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I need help. I'm struggling to play chords per word on the piano. I love the piano and know a decent amount of information and songs on it, however i struggle with playing the chord per word.

Here is an example:

           C                               AM
Now I've heard there was a secret chord

         C                                    AM
That David played and it pleased the Lord

         F                          G                          C       G
But you don't really care for music do you

These chords i can never get correct and they always sound off. Could i be playing them wrong?

  • Unfortunately, your example doesn't show how the words scan timing wise. 'One chord per word' can't be the case, as there is one chord for 8 words/9 syllables, then 4 chords for 9 words/11 syllables. Can you be more clear, please? The chord shapes are o.k. – Tim Oct 20 '18 at 11:01
  • Note to others: the example song in the OP is Leonard Cohen's "Hallelujah". – Dekkadeci Oct 20 '18 at 11:04
  • That edit provides a better idea, thanks, Shev., but even so, it's not easy reading stuff written like that, unless you know the song. In which case, why read it? – Tim Oct 20 '18 at 11:45
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You'll have trouble playing from that page, because the chords are marked at the wrong places.

Refer to the sheet music. It will make your life much easier.

enter image description here

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    Clarified nicely! Don't you (like me) just hate it when chords are stuck on the end of a line - no clue as to how long they last, or when to play them? And this sounds to me more like 6/8 than 12/8, certainly in parts. – Tim Oct 20 '18 at 11:42
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    I suspect the chords were aligned better in an original version. Formatting can fall apart when a document goes online. But lyrics and chord symbols are merely a mnemonic for someone who knows a song. – Laurence Payne Oct 20 '18 at 13:12
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In general, we don't play chords per word, Normally chords change at measure/phrase level, depending on the style, however we play notes per melody line syllables.

Check the following answer for some suggestions.

Piano Chord example

More about melody line:

In music, a song will generally have two parts, one is melody and another is chord. Melody is the song lyric lines that we sing, while chords are the harmony music that supports the melody, normally melody will be played in the higher octave range and chords are played in the lower octave range(if we are just accompanying someone else's vocal, then we play just chords, chord in the higher range and the root of the chord in the lower range). We can assume of the melody as vocal solo and chords as background music to the vocal. In four part songs/chorals, it will have four voices generally the top voice soprano would be the melody line and the lower voices (alto, tenor, bass) would be like chords. Normally for each syllables in the lyric words, there would be a note (melody note) assigned, (in special cases a syllable would have more that one note(melisma)), but a chord will continue for a measure/phrase,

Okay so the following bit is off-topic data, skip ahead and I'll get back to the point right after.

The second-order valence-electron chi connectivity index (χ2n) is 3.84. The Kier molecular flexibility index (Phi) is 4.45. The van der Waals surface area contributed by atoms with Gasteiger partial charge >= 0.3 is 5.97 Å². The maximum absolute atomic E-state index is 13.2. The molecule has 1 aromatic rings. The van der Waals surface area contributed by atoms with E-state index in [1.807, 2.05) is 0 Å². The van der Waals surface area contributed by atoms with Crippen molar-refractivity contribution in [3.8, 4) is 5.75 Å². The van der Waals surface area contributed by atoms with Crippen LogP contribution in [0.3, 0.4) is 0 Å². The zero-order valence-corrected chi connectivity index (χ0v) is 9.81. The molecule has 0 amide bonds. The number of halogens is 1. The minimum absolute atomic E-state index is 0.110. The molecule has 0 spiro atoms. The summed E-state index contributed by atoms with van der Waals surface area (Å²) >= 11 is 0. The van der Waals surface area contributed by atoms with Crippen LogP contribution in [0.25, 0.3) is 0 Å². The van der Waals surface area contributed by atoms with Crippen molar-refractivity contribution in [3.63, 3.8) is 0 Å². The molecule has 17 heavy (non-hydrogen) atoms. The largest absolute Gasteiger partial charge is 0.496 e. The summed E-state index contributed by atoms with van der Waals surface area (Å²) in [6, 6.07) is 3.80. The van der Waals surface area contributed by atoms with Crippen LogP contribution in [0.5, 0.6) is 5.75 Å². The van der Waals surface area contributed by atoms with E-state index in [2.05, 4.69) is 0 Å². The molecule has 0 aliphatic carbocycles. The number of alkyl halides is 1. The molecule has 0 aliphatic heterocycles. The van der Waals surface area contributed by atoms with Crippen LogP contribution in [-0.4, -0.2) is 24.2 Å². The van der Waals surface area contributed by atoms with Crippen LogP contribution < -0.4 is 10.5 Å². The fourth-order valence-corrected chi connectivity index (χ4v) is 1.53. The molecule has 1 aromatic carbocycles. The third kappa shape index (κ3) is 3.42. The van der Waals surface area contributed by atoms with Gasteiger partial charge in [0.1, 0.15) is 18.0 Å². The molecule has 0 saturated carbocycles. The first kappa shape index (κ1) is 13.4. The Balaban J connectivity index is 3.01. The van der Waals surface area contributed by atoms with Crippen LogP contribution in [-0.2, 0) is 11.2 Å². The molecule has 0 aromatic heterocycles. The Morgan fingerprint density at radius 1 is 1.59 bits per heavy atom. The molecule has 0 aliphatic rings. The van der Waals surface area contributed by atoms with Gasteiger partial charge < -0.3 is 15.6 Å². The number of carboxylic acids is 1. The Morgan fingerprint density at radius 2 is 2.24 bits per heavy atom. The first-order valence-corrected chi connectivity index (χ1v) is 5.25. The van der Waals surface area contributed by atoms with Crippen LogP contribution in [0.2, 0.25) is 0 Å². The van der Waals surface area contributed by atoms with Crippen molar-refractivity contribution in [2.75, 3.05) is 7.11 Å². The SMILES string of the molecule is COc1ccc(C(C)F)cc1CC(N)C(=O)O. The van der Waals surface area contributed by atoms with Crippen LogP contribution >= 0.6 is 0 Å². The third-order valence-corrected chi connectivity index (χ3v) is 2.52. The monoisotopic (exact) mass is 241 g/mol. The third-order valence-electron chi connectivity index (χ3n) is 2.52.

Try the following lesson Piano Accompaniment Styles

  • Hey guys, i dont think i was as clear as i could have been (and yeah the formatting changed i only just realised) what i mean to say is that i don't know where to go for the chords, do i go a higher octave, a lower octave, stay the same? I just don't know. Also when i play it, it always seems out of place and doesn't fit to the song at all. It sounds like someone forgot the chords and just pressed whichever chord they thought would work. But it doesn't. Also with the sheet music i can't find for a lot of the songs i wish to play (this isn't just about Hallelujah) – Jules Oct 21 '18 at 12:11
  • Also Bruce i think you understand what i mean, although i don't think i completely understand the melody line syllables, could you please elaborate? Thanks – Jules Oct 21 '18 at 12:24
  • updated my answer with more details. – Bruce Oct 22 '18 at 4:44

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